known to have contributed the improvements that became Perl
Aaron Crane, Abe Timmerman, Abhijit Menon-Sen, Abigail, Adam
Russell, Adriano Ferreira, Ævar Arnfjörð Bjarmason, Alan Grover,
Alexandr Ciornii, Alex Davies, Alex Vandiver, Andreas Koenig,
Andrei Yelistratov, Andrew Rodland, Andy Armstrong, Andy Dougherty,
Jose Auguste-Etienne, Benjamin Smith, Ben Morrow, bharanee rathna,
Bo Borgerson, Bo Lindbergh, Brad Gilbert, Bram, Brendan O’Dea,
brian d foy, Charles Bailey, Chip Salzenberg, Chris ‘BinGOs’
Williams, Christoph Lamprecht, Chris Williams, chromatic, Claes
Jakobsson, Craig A. Berry, Dan Dascalescu, Daniel Frederick
Crisman, Daniel M. Quinlan, Dan Jacobson, Dan Kogai, Dave Rolsky,
David Cantrell, David Dick, David Golden, David Mitchell, David M.
Syzdek, David Nicol, David Wheeler, Dennis Kaarsemaker, Dintelmann,
Peter, Dominic Dunlop, Dr.Ruud, Duke Leto, Enrico Sorcinelli, Eric
Brine, Father Chrysostomos, Florian Ragwitz, Frank Wiegand, Gabor
Szabo, Gene Sullivan, Geoffrey T. Dairiki, George Greer, Gerard
Goossen, Gisle Aas, Goro Fuji, Graham Barr, Green, Paul, Hans
Dieter Pearcey, Harmen, H. Merijn Brand, Hugo van der Sanden, Ian
Goodacre, Igor Sutton, Ingo Weinhold, James Bence, James Mastros,
Jan Dubois, Jari Aalto, Jarkko Hietaniemi, Jay Hannah, Jerry
Hedden, Jesse Vincent, Jim Cromie, Jody Belka, John Malmberg, John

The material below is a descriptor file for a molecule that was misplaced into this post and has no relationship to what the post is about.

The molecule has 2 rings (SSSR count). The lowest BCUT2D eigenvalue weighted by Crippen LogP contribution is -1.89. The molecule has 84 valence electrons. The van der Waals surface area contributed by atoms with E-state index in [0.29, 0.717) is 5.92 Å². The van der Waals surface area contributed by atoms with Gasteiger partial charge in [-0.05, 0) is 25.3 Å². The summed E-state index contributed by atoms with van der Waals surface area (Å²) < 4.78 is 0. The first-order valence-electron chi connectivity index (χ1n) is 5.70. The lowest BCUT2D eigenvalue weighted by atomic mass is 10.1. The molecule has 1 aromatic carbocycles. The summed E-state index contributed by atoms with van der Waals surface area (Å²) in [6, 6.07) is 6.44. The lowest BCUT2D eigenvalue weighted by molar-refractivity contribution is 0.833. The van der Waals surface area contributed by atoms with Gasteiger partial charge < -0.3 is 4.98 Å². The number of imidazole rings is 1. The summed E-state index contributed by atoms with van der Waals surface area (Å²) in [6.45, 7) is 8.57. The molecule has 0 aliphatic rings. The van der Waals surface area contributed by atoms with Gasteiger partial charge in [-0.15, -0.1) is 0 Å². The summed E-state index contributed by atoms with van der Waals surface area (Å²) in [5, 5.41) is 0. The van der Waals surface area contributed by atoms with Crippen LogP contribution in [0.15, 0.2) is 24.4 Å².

Peacock, John P. Linderman, John Wright, Josh ben Jore, Jos I.
Boumans, Karl Williamson, Kenichi Ishigaki, Ken Williams, Kevin
Brintnall, Kevin Ryde, Kurt Starsinic, Leon Brocard, Lubomir
Rintel, Luke Ross, Marcel Grünauer, Marcus Holland-Moritz, Mark
Jason Dominus, Marko Asplund, Martin Hasch, Mashrab Kuvatov, Matt
Kraai, Matt S Trout, Max Maischein, Michael Breen, Michael
Cartmell, Michael G Schwern, Michael Witten, Mike Giroux, Milosz
Tanski, Moritz Lenz, Nicholas Clark, Nick Cleaton, Niko Tyni, Offer
Kaye, Osvaldo Villalon, Paul Fenwick, Paul Gaborit, Paul Green,
Paul Johnson, Paul Marquess, Philip Hazel, Philippe Bruhat, Rafael
Garcia-Suarez, Rainer Tammer, Rajesh Mandalemula, Reini Urban,
Renée Bäcker, Ricardo Signes, Richard Foley, Rich Rauenzahn, Rick
Delaney, Risto Kankkunen, Robert May, Roberto C. Sanchez, Robin
Barker, Tomoyuki Sadahiro, Salvador Ortiz Garcia, Sam Vilain, Scott
Lanning, Sébastien Aperghis-Tramoni, Sérgio Durigan Júnior, Shlomi
Fish, Simon Schubert, Sisyphus, Slaven Rezic, Smylers, Steffen
Müller, Steffen Ullrich, Stepan Kasal, Steve Hay, Steven Schubiger,
Steve Peters, Tels, The Doctor, Tim Bunce, Tim Jenness, Todd
Rinaldo, Tom Christiansen, Tom Hukins, Tom Wyant, Tony Cook,
Torsten Schoenfeld, Tye McQueen, Vadim Konovalov, Vincent Pit, Hio
Yamashina, Yasuhiro Matsumoto, Yitzchak Scott-Thoennes, Yuval
Kogman, Yves Orton, Zefram and Zsban Ambrus.
This list is woefully incomplete as it’s automatically generated
from version control history. In particular, it doesn’t include the
names of the (very much appreciated) contributors who reported
issues in previous versions of Perl that helped make Perl 5.12.0
better. For a more complete list of all of Perl’s historical
contributors, please see the AUTHORS file in the Perl 5.12.0